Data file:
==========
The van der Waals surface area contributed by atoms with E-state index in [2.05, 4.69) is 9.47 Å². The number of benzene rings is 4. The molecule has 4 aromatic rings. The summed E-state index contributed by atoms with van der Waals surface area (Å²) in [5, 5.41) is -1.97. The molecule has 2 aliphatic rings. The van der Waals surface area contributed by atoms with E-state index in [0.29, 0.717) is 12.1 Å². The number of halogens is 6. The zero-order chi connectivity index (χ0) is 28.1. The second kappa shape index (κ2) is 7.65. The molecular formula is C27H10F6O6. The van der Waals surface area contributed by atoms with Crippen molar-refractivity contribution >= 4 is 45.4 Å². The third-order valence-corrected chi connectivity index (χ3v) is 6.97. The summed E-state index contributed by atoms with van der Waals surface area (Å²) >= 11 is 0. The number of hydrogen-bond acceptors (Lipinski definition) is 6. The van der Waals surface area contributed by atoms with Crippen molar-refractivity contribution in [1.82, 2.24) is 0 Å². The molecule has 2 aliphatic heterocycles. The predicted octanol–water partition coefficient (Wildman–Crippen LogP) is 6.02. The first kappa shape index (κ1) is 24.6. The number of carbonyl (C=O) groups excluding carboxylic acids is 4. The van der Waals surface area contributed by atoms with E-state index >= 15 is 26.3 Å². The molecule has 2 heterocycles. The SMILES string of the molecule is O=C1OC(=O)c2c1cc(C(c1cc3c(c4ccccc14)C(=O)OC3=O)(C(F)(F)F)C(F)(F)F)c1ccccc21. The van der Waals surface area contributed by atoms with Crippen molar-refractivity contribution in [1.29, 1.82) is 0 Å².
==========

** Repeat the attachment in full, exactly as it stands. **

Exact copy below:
The van der Waals surface area contributed by atoms with E-state index in [2.05, 4.69) is 9.47 Å². The number of benzene rings is 4. The molecule has 4 aromatic rings. The summed E-state index contributed by atoms with van der Waals surface area (Å²) in [5, 5.41) is -1.97. The molecule has 2 aliphatic rings. The van der Waals surface area contributed by atoms with E-state index in [0.29, 0.717) is 12.1 Å². The number of halogens is 6. The zero-order chi connectivity index (χ0) is 28.1. The second kappa shape index (κ2) is 7.65. The molecular formula is C27H10F6O6. The van der Waals surface area contributed by atoms with Crippen molar-refractivity contribution >= 4 is 45.4 Å². The third-order valence-corrected chi connectivity index (χ3v) is 6.97. The summed E-state index contributed by atoms with van der Waals surface area (Å²) >= 11 is 0. The number of hydrogen-bond acceptors (Lipinski definition) is 6. The van der Waals surface area contributed by atoms with Crippen molar-refractivity contribution in [1.82, 2.24) is 0 Å². The molecule has 2 aliphatic heterocycles. The predicted octanol–water partition coefficient (Wildman–Crippen LogP) is 6.02. The first kappa shape index (κ1) is 24.6. The number of carbonyl (C=O) groups excluding carboxylic acids is 4. The van der Waals surface area contributed by atoms with E-state index >= 15 is 26.3 Å². The molecule has 2 heterocycles. The SMILES string of the molecule is O=C1OC(=O)c2c1cc(C(c1cc3c(c4ccccc14)C(=O)OC3=O)(C(F)(F)F)C(F)(F)F)c1ccccc21. The van der Waals surface area contributed by atoms with Crippen molar-refractivity contribution in [1.29, 1.82) is 0 Å².